When I walked into Suzanne Williamson Pollak’s kitchen in Hilton Head Island several years ago, she was fixing supper. She had her hands full and could not shake hands, but looked up, smiled, and said, “Hey, Pat. Why don’t you make the pasta?” On the counter was a mound of flour with three broken eggs set in its well. I had never made fresh pasta in my life, but I made it that night as Suzanne gave me directions from the stove. The directions were clear and easy to follow. We have been cooking together ever since. She is more fun to cook with than anyone I have ever met except my passel of fine and comely wives. Suzanne and I are both dedicated amateurs, but we can cook our little fannies off. We collect recipes and cookbooks, and both of us believe that the cooking of food is one of the most delightful activities a human being can do during the course of a lifetime. There is joy in the preparation of food that we share and try to spread around to those we love. Now we will try to spread the source of this joy to you. Suzanne is the great workhorse and beauty behind the recipes in this book. I provide the hot air and sense of story.
Within that year, Pat was editing Beach Music while living in the Surrey Hotel in New York City, and he decided that it would be a good idea for us to cook dinner for his agent, Julian Bach. I called Mr. Bach to find out his favorite meal, but the agent asked for more time to consider the question. The following day, he called with two menus. The plan was for Pat and me to cook in the Bach family’s elegant Upper East Side townhouse, but where in New York City was I to find Mr. Bach’s requested wild venison? Here’s where things got a little tricky. I brought a deer that had been dressed, but not wrapped well enough. I walked through the Savannah and LaGuardia Airports carrying my white plastic garbage bag filled with ice and meat, leaving a trail of venison blood and somehow managing not to get arrested. Pat feigned sickness and left me to manage cooking in Julian Bach’s basement kitchen. I was convinced that Mr. and Mrs. Bach had never entered the room, and Pat roared with laughter because he knew it had to be true. Though the couple’s knives could not cut softened butter and their tin pots didn’t sit evenly on the stovetop, it all worked out. We sat in their opulent, chocolate-brown, oval-shaped dining room, one floor up from the barren kitchen, feasting on sole quenelles, white asparagus, venison loin, and chocolate soufflés.
We have been cooking together ever since. She is more fun to cook with than anyone I have ever met except my passel of fine and comely wives. Suzanne and I are both dedicated amateurs, but we can cook our little fannies off.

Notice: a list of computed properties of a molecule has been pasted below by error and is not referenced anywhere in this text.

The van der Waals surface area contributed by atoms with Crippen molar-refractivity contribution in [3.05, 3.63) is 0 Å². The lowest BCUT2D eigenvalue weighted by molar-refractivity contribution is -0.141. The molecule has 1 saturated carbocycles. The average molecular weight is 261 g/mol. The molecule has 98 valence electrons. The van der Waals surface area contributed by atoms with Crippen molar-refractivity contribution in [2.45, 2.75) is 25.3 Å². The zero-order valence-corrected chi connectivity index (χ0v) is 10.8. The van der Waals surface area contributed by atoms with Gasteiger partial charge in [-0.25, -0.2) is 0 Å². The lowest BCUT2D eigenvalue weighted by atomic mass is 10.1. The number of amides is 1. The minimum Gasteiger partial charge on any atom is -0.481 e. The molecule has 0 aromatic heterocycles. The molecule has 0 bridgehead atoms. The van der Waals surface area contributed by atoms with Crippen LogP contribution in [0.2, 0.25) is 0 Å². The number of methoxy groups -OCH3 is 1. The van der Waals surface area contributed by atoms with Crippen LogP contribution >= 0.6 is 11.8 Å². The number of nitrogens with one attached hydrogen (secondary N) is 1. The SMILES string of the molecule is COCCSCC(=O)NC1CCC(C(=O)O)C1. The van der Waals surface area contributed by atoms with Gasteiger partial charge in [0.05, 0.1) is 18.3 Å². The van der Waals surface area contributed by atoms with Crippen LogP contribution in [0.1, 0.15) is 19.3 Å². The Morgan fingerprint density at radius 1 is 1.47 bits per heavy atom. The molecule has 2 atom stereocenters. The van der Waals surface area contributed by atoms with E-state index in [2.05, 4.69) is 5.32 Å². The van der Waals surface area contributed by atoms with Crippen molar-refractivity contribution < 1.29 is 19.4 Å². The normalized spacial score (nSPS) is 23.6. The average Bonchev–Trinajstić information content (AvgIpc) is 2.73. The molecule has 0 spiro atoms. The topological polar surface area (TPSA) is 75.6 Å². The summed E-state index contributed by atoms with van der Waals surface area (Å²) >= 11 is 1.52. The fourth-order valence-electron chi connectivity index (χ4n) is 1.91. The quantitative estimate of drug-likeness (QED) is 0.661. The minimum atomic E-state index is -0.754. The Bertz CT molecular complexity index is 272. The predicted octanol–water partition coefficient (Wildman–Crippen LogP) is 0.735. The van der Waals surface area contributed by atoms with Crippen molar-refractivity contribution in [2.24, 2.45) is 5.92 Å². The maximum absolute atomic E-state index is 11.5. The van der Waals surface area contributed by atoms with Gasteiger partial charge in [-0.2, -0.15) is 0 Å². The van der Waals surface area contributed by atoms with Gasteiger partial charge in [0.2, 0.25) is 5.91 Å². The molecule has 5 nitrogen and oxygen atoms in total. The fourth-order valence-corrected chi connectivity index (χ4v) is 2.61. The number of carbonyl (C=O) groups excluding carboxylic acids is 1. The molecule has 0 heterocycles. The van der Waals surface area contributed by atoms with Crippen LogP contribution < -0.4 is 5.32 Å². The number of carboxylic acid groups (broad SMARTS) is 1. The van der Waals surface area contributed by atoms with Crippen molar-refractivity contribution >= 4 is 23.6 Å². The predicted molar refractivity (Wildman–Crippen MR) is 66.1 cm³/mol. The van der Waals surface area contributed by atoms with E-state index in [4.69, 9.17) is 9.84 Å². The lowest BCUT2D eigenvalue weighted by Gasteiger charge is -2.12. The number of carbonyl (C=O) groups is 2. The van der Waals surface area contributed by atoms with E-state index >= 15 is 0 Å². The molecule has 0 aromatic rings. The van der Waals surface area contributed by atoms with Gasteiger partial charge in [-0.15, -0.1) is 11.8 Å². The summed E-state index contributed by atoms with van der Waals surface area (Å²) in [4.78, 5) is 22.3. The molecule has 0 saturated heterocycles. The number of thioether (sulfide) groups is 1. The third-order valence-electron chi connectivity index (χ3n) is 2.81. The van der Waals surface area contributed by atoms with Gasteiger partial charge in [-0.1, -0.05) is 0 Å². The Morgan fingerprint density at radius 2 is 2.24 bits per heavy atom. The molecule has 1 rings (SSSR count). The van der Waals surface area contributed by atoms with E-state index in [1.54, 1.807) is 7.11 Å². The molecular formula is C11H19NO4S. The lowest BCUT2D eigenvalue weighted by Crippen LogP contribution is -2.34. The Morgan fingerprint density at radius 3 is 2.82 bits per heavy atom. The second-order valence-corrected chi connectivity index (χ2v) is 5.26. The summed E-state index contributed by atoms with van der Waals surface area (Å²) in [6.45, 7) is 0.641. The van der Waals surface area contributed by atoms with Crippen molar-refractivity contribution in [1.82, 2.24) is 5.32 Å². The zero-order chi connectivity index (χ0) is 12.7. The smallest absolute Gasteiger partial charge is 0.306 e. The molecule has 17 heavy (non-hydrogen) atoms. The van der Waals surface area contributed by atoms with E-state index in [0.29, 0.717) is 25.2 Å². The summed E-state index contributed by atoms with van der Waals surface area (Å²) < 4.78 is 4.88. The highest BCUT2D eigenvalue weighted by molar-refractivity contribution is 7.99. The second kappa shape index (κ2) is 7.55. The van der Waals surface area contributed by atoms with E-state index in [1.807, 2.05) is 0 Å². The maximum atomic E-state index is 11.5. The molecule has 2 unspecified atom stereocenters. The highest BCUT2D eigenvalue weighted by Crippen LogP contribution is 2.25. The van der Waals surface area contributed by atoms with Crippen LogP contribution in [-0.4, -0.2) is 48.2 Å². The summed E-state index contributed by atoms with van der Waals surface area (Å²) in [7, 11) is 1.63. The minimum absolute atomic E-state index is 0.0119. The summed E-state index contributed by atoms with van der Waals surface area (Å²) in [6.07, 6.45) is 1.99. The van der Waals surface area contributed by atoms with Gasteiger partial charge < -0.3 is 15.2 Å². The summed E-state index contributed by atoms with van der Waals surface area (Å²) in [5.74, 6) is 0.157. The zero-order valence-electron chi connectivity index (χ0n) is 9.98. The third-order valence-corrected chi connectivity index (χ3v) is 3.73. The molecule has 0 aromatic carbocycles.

One chapter Pat planned to write, but never did, was “The Best Meal I Ever Had in a Hospital Came from an IV.” This is the number one reason I will love Pat Conroy forever and will be grateful until my dying day for what he did for my eldest son when he had spinal cancer. Pete was in the hospital in Savannah before his transfer to Memorial Sloan Kettering in New York for the six months between Thanksgiving and Easter that year. When Pete was in intensive care with a MRSA infection, we thought he was going to die. Early on in the ordeal, I left a message for Pat asking if he would please call Pete and say something to make him smile. Pat proceeded to call every single day for six months. I have no idea what he said in those conversations with my son, but the minute nineteen-year-old Pete answered the ringing phone next to his hospital bed, I knew it was Pat, because Pete always started laughing. I am convinced that what Pat had to say over those 180 or so phone calls was just as important as the radiation and medicine in saving my son’s life.
I miss our cooking days together, Pat.
— V —
Suzanne Pollak, a mentor and lecturer in the fields of home, hearth, and hospitality, is the founder of the Charleston Academy of Domestic Pursuits. She is the coauthor of Entertaining for Dummies, The Pat Conroy Cookbook, and The Charleston Academy of Domestic Pursuits: A Handbook of Etiquette with Recipes. Born into a diplomatic family, Pollak was raised in Africa, where her parents hosted multiple parties every week. Her South Carolina homes have been featured in the Wall Street Journal “Mansion” section and Town & Country magazine.
Pork Butt Cooked in Milk
Since Pat loved pork, I developed the Pork Butt Cooked in Milk in his honor after he died. It combines his love of Italian and Southern cooking. This recipe is so good, it can make a gaggle of teenagers stop in their tracks and a group of black-tie revelers swoon on New Year’s Eve. I know because I served the dish to both groups in 2017, to great success. Another reason to make one this weekend: it’s so easy your middle schooler could do it!
Serves 8 to 10
1 bone-in pork butt (about 8 pounds)
1/2 cup salt
1/2 cup sugar
Freshly ground pepper
2 cups whole milk
Place the pork butt fat side up in a roasting pan. Rub the salt and sugar all over the fat. Refrigerate the butt for 1 to 3 hours. Preheat the oven to 300 degrees. Remove the butt from the fridge and season with pepper to taste. Pour in the milk. Roast in the oven, uncovered, for seven hours.